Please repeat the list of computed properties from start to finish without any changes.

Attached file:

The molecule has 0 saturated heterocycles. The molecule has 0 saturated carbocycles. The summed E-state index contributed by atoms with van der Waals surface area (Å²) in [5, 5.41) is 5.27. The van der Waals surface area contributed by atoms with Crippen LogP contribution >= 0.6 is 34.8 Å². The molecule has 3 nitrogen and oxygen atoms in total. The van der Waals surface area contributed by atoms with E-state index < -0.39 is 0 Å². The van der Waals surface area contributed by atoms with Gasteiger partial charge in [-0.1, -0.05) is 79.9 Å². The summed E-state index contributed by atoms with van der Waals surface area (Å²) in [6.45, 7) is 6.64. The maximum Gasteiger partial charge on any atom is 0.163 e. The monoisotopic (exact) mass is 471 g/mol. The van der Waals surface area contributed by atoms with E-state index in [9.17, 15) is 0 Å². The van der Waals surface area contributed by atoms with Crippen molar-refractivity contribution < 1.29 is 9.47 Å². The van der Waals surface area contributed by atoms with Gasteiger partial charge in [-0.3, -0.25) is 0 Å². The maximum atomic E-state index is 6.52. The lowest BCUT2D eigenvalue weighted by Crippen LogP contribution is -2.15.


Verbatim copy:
The molecule has 0 saturated heterocycles. The molecule has 0 saturated carbocycles. The summed E-state index contributed by atoms with van der Waals surface area (Å²) in [5, 5.41) is 5.27. The van der Waals surface area contributed by atoms with Crippen LogP contribution >= 0.6 is 34.8 Å². The molecule has 3 nitrogen and oxygen atoms in total. The van der Waals surface area contributed by atoms with E-state index < -0.39 is 0 Å². The van der Waals surface area contributed by atoms with Gasteiger partial charge in [-0.1, -0.05) is 79.9 Å². The summed E-state index contributed by atoms with van der Waals surface area (Å²) in [6.45, 7) is 6.64. The maximum Gasteiger partial charge on any atom is 0.163 e. The monoisotopic (exact) mass is 471 g/mol. The van der Waals surface area contributed by atoms with E-state index in [9.17, 15) is 0 Å². The van der Waals surface area contributed by atoms with Crippen molar-refractivity contribution < 1.29 is 9.47 Å². The van der Waals surface area contributed by atoms with Gasteiger partial charge in [-0.3, -0.25) is 0 Å². The maximum atomic E-state index is 6.52. The lowest BCUT2D eigenvalue weighted by Crippen LogP contribution is -2.15.